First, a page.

I grew up playing against a true 50 defense in middle school and high school. Our defensive coordinator called it a 3-4, but he was bringing both OLB’s the majority of the time. We played a lot of zone defense. The defensive linemen two – gapped on a large percentage of our snaps. Now, this was before the invention of the spread, but there are good high school football teams that run a 50 defense and are successful against the spread.
This post will discuss how to use the 50 defense successfully with regards to zone coverage. Continue reading
As I was watching the Seahawks play the Broncos in the Super Bowl this year, I kept having a single thought creep into my head: The Seahawks are playing a TON of cover 3!! Now, I follow the Seahawks closely enough to know that they run a lot of cover 3 and use cover 1 and their change – up.
Mike Chan (writer for Field Gulls) does a great job detailing how the Seahawks play cover 3. The beauty of cover 3 is that the offense will rarely hit the big play and you can play 8 men in the box versus the run.
Basic 2×2 Versus Our Cover 3
I have recently spent time with coaches who run the version of the 3-3 that Charlie Strong ran at South Carolina in the early 2000’s. It has been an awesome experience to learn that style of defense from great coaches. I am going to share a little bit from their 3-3 stack blitz package, specifically two of their cover 1 blitzes. I learned this off-season, and I hope you can incorporate these pressures into your package because they are SIMPLE and SOUND!!
Cover 2 is the base coverage for many 3-4 teams — your defense could learn something!
As an offensive lineman at Liberty University, I had the privilege to play against a two gap, 3-4 defense that based out of cover 2. Playing against a 3 – 4 defense that two – gapped the front and played a majority of cover 2 has shaped my philosophy as a defensive coordinator.
I can still hear our head coach, Danny Rocco, instructing us to “play with your face in the fan” and “never take a side” while blocking or taking on blocks. That hard – nosed approach helped to develop me as a player and as a young man.
It is not a stretch to correlate the style of play to the development of young men. Young men need to learn what it means to meet your opponent head on and not run around the opponent. At Liberty, we were a hard – nosed football program that kept the schemes simple and strived to physically dominate our opponents by out – working them in the weight room and on the practice field.
There are five reasons why I believe in cover 2 as the base zone coverage of the 3-4 defense.
- Eliminates potential personnel mismatches which can be created vs. man coverage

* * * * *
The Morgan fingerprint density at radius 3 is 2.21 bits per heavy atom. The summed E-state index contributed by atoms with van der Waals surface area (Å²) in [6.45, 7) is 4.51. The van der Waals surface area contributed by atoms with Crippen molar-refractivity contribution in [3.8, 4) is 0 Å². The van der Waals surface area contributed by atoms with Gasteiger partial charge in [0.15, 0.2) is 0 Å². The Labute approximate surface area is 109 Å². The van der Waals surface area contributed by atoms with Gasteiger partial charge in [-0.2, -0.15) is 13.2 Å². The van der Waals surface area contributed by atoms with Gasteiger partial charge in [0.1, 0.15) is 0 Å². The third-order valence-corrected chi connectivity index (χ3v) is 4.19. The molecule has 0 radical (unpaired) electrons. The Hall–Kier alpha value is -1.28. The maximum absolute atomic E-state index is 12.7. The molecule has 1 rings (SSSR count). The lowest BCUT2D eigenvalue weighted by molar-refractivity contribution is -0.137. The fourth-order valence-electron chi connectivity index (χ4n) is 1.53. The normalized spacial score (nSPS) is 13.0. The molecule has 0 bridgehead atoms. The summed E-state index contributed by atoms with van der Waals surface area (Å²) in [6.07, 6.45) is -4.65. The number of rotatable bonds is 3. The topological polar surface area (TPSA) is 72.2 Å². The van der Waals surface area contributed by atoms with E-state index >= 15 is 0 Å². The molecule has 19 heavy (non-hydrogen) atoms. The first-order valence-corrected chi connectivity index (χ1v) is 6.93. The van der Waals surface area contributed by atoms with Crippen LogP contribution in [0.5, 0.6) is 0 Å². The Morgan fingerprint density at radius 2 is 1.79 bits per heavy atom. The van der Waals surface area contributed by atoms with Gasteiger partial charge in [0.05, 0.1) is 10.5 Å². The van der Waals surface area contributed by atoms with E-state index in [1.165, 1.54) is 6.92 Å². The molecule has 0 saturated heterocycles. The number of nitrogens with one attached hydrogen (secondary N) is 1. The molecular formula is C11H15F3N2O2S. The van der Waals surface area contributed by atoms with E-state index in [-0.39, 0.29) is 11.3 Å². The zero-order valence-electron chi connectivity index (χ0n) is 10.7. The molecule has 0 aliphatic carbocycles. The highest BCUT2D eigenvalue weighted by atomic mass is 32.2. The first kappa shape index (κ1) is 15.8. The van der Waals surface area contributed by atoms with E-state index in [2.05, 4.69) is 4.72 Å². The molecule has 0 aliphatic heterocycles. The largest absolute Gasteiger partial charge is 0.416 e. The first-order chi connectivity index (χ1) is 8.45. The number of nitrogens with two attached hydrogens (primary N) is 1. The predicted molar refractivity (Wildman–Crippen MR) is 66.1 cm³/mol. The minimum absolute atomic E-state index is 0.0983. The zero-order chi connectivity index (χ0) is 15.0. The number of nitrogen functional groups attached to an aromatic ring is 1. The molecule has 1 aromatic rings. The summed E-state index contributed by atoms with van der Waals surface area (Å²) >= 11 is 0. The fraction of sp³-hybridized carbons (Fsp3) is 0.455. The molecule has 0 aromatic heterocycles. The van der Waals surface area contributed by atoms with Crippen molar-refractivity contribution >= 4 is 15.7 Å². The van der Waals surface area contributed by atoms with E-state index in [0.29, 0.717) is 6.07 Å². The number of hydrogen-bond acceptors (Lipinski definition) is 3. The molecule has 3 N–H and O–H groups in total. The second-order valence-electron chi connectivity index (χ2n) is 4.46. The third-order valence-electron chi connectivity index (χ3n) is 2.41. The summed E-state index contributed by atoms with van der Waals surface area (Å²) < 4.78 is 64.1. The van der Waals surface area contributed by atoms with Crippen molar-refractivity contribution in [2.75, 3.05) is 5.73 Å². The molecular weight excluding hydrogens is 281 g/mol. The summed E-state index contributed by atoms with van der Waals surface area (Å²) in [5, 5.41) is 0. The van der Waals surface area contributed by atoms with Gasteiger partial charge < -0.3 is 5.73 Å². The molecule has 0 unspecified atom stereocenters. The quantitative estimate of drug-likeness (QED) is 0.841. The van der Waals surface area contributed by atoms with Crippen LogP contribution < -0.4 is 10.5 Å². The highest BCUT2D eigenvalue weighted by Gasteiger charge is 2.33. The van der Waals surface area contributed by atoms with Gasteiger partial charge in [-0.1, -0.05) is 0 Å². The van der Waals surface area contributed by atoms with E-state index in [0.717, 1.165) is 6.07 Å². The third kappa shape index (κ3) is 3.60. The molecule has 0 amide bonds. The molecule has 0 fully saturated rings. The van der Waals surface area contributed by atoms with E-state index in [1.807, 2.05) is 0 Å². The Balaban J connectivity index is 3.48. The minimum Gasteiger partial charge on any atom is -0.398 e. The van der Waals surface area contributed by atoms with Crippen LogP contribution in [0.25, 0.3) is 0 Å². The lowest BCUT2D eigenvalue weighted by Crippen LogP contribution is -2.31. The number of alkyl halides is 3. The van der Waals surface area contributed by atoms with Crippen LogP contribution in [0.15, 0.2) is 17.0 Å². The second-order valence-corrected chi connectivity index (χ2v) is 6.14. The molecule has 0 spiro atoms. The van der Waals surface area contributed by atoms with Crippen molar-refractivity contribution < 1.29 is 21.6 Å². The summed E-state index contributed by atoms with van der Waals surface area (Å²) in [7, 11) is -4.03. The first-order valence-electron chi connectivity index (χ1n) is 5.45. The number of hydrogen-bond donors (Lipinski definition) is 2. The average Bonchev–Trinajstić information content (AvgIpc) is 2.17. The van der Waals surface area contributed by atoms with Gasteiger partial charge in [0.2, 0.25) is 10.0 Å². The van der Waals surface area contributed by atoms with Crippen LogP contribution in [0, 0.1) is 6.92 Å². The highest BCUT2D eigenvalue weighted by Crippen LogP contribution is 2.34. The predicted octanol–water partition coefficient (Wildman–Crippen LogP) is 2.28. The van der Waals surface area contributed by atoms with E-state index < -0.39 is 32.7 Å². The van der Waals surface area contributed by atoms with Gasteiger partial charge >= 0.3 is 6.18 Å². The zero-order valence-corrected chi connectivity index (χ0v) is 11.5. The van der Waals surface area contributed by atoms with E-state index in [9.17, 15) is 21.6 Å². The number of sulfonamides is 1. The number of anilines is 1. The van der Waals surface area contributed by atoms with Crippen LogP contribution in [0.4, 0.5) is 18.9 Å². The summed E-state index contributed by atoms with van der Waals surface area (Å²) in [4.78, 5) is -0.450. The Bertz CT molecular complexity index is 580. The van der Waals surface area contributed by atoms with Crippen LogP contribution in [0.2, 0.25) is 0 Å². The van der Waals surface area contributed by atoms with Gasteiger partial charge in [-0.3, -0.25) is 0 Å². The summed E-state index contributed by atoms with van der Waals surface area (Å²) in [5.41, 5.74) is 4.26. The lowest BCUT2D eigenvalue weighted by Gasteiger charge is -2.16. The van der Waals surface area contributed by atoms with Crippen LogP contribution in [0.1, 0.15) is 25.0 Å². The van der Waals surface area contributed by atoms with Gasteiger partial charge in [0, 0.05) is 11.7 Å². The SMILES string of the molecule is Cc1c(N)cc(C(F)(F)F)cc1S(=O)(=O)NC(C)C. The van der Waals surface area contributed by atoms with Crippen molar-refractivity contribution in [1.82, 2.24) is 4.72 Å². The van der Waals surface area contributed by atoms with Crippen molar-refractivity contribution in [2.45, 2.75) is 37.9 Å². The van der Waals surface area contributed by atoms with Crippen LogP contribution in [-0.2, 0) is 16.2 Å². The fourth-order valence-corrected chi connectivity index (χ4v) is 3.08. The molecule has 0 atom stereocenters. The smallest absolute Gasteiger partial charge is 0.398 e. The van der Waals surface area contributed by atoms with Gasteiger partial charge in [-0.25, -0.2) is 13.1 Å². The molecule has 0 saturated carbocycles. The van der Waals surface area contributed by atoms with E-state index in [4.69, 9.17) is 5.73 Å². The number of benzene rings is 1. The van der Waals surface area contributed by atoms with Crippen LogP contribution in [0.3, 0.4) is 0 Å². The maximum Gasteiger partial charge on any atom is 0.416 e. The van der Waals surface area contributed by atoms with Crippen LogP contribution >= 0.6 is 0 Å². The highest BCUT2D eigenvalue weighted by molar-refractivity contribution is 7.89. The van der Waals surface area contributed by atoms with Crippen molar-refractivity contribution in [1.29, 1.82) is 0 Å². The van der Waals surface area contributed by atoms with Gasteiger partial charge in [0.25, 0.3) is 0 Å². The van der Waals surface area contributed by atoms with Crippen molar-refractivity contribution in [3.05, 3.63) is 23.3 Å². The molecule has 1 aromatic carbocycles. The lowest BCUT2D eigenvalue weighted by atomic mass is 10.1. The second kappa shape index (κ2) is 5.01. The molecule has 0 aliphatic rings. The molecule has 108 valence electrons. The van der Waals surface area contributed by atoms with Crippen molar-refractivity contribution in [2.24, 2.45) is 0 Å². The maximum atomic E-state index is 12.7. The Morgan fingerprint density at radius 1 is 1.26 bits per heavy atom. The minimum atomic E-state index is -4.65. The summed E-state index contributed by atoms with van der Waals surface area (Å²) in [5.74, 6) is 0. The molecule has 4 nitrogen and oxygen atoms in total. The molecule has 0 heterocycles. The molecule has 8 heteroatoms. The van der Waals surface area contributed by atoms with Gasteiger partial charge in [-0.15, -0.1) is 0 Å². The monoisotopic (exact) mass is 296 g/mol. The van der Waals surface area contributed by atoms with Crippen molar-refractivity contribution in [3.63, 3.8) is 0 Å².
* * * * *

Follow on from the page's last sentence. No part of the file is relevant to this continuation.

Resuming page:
- Allows for defenders to have better vision on the QB/ball.
- Dictates where you want the ball to be thrown. Cover 2 = force the ball to be thrown underneath
- Eliminate potential for long runs
- Defenders can speed up reaction time by reading their keys
- Pre – snap read
- QB eyes
- QB shoulders
- Hand off the ball
See what coaches are learning about this 3-4 Dime Personnel Package – including Video
We are in an age of football where offenses spread the field and want to get players in space. It is essential that defenses adapt so they can limit the number of big plays and points allowed.
The 3-4 is the most versatile of all defenses and this 3-4 dime personnel package gives the defense more speed on the field and the ability to bring pressure or drop 8 into coverage.
The base coverage for this 3-4 dime personnel package is Tampa 2 with a run – thru “Star” that will run to the goalpost at 15 – 22 yards if he sees it is a pass. This package also has the ability to bring a field fire zone and a double edge pressure to keep the offense guessing. Continue reading
The off-season is a time where I love to get together with local coaches and talk about defense. I am blessed to live in the Atlanta area, so there are a lot of great coaches that are willing to share their knowledge with a young defensive coordinator.
3-4 defense man coverage was a scheme that really interested me as I met with several defensive coordinators in the McDonough / Atlanta area. I grew up playing against the 50 defense as an offensive lineman and my eyes like having a balanced, five man rush with man coverage behind it. We call this man coverage but in all reality it is cover 1, but instead of a post safety, we have a low – hole inside linebacker.
Using 3-4 defense with man coverage is VERY simple, but it has been proven effective over the years. Continue reading